resourcesABOUT MT AUTHOR GUIDELINES CLASSIFIEDS EDITORIAL CALENDAR MEDIA GUIDE MASSAGE MART SCHOOLS & EDUCATION FEEDBACK
Medicine is Clumsy, Don't You Be
All medical systems have clumsiness in them. If the technique isn't, the practitioner is. Everyone in every form of medicine is striving to improve. That is why we call it practice.
Rethinking Musculoskeletal Pain – A Public Health Perspective
The American Public Health Association (APHA) is the world's oldest and largest association of its kind, founded more than 140 years ago and boasting over 25,000 members.
The Challenges of Integrating Eastern and Western Medicine
My Masters thesis was titled, "The Challenges of Integrating Eastern and Western Medicine," which highlighted several reasons why it is hard for these two worlds to mix.
Giving Vets the Care They Deserve
The Department of Veterans Affairs (VA) administers the largest integrated health care system in the United States.
Leg-Length Inequality and Pelvic Fixation: A New Approach to the Negative Derifield (Part 2)
As we noted in our previous article, with a positive Derifield (+D), the doctor observes the reactive (shorter) leg in the prone position that becomes longer or "crosses over" in the flexed position.
Integrating Art with Clinical Practice for Patients with PTSD: The Artemis Project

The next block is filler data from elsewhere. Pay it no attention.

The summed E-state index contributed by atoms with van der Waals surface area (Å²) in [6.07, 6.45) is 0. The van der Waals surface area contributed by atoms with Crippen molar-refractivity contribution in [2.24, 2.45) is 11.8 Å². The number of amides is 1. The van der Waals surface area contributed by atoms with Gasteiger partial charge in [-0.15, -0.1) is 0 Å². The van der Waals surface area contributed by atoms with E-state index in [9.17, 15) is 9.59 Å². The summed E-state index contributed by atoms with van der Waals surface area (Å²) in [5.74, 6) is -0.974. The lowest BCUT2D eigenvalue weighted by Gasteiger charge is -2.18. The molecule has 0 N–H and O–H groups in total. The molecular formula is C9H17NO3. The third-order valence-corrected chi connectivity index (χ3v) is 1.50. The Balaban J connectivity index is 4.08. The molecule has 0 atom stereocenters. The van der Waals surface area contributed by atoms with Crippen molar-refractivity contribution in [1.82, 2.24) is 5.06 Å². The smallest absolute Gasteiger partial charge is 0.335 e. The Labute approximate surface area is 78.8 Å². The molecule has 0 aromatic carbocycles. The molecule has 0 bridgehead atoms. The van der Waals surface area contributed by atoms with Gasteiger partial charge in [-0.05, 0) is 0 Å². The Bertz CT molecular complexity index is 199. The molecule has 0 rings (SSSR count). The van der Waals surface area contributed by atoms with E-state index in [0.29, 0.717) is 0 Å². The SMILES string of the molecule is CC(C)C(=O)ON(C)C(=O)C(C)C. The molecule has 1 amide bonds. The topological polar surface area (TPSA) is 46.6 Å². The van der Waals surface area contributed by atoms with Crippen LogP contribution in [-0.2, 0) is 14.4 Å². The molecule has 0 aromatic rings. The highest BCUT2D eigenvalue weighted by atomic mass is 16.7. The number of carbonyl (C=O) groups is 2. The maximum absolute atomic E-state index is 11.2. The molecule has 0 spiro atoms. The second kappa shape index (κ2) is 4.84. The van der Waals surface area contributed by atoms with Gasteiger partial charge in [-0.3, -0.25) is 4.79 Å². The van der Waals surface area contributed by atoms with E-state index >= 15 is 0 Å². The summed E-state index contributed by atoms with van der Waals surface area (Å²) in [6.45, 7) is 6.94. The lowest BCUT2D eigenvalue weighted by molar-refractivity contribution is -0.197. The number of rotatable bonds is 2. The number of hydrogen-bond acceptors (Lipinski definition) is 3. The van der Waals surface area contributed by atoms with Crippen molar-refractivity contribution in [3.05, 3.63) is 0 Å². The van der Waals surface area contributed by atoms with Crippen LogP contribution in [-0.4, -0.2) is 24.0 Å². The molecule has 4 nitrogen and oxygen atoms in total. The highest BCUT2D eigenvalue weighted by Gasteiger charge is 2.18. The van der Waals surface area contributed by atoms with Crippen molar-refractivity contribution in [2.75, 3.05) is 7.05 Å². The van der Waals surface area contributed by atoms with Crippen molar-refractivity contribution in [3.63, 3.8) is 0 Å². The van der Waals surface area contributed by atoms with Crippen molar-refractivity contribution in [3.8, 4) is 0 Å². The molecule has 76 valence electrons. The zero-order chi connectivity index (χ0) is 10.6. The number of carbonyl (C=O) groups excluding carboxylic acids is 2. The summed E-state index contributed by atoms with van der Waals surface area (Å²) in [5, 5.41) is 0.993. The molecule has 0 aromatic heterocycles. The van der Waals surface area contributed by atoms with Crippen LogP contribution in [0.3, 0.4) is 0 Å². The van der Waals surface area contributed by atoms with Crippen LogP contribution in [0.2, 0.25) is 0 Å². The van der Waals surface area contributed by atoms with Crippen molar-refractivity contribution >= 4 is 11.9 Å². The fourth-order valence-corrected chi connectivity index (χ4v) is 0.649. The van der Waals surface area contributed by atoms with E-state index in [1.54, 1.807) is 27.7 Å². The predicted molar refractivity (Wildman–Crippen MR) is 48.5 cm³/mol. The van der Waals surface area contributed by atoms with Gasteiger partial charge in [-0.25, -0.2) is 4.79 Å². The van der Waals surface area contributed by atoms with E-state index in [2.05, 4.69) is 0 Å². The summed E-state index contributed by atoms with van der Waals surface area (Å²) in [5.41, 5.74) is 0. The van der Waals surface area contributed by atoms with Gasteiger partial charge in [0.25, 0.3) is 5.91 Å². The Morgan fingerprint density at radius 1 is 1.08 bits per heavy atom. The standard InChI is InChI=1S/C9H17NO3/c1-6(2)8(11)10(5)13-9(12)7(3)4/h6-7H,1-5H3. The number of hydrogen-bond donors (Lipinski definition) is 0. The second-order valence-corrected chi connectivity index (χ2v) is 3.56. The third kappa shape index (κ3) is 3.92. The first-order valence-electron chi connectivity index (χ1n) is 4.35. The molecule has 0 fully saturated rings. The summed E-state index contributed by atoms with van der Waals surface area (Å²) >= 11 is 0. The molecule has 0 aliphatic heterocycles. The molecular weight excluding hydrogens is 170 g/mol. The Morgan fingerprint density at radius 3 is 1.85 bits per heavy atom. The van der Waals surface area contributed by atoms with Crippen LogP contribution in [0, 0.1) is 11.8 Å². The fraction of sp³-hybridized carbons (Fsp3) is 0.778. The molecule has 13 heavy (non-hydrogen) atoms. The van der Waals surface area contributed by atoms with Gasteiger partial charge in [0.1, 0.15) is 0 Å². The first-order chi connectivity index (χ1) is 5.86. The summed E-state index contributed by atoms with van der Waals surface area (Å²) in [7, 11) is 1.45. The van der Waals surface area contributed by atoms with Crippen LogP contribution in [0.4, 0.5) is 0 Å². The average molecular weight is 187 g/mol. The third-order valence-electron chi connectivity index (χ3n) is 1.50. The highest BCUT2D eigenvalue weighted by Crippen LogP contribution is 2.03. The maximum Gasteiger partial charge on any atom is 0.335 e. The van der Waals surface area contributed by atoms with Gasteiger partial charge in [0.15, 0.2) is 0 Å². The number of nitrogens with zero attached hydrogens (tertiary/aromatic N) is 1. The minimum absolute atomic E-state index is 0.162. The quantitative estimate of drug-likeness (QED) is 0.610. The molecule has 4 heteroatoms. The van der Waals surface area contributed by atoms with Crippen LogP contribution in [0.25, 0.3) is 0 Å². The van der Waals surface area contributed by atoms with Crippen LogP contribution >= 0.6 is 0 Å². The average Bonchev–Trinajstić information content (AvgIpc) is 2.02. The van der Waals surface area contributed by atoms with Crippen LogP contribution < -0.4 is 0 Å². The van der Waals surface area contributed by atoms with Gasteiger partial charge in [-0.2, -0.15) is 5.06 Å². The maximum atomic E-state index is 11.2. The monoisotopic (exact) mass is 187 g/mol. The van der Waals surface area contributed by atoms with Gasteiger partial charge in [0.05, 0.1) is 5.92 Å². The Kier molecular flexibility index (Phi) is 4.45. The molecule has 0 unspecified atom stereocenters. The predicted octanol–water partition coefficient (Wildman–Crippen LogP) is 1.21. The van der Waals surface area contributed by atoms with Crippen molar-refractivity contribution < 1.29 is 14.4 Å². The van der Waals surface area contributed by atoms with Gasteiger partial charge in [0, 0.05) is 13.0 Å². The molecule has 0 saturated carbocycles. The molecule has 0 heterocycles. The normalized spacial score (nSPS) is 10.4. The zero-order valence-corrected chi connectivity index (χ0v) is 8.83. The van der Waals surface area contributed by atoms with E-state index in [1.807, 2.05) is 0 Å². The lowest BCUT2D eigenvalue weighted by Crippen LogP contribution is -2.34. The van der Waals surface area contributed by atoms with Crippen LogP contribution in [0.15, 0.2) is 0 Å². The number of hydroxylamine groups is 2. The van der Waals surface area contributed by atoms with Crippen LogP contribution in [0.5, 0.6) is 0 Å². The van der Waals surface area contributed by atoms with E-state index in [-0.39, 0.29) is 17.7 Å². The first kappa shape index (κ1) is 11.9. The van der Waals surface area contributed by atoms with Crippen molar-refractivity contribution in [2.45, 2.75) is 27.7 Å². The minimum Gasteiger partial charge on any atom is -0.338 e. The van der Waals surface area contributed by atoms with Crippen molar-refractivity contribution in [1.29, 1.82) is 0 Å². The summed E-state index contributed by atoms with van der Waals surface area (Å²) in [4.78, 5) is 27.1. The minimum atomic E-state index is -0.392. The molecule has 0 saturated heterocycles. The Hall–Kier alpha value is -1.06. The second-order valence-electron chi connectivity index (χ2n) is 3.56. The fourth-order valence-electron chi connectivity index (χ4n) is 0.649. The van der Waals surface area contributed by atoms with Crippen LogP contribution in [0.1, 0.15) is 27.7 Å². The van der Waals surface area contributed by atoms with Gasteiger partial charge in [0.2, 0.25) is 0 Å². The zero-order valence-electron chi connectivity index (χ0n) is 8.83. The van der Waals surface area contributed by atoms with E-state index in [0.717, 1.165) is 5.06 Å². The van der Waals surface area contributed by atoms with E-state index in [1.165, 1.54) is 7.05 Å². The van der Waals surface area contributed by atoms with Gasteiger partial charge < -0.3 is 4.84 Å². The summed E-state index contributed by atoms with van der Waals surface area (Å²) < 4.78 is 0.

Are you restricted by those one-on-one clinic dynamics? Why not join colleagues and clients in experimental group settings? Three of us volunteered to do just that in Austin on behalf of women veteranss from all branches of the service.
Animal Acupuncture: A Case Study in the Treatment of Traumatic Injury in the Equine
The rise of animal acupuncture in the U.S. began in the early 1970's as a result of the work by members of the National Acupuncture Association in Westwood, Calif.
Spieth Thanks His Chiropractor After Historic Masters Win
Jordan Spieth didn't just capture the hearts of golf enthusiasts worldwide with his record-setting, wire-to-wire victory at the 79th Masters Tournament.
A Poor Choice for Pain Relief
Acetaminophen is the most popular pain reliever in the U.S., accounting for an estimated 27 billion annual doses as of 2009. With 100,000-plus hospital visits a year by users, it's also the most likely to be taken inappropriately.
5 Simple Steps to Create an Effective Marketing Calendar
In the educational experience of most healthcare practitioners, business and marketing are overlooked topics.
Marijuana, Apathy and Chinese Medicine, Part 1
This article was written in response to the unheeded acceptance of marijuana as a harmless substance that potentially does good when used for the medical relief of pain.
First Do No Harm?
There's no questioning the frightening nature of breast cancer, which strikes one in eight women in the U.S. – eclipsed only by skin cancer in terms of prevalence.
PCOM Granted Regional Accreditation
Pacific College of Oriental Medicine (PCOM) recently announce it has received regional accreditation from the Western Association of Schools and Colleges (WASC). This achievement reflects five years of hard work on the part of faculty, staff, and students.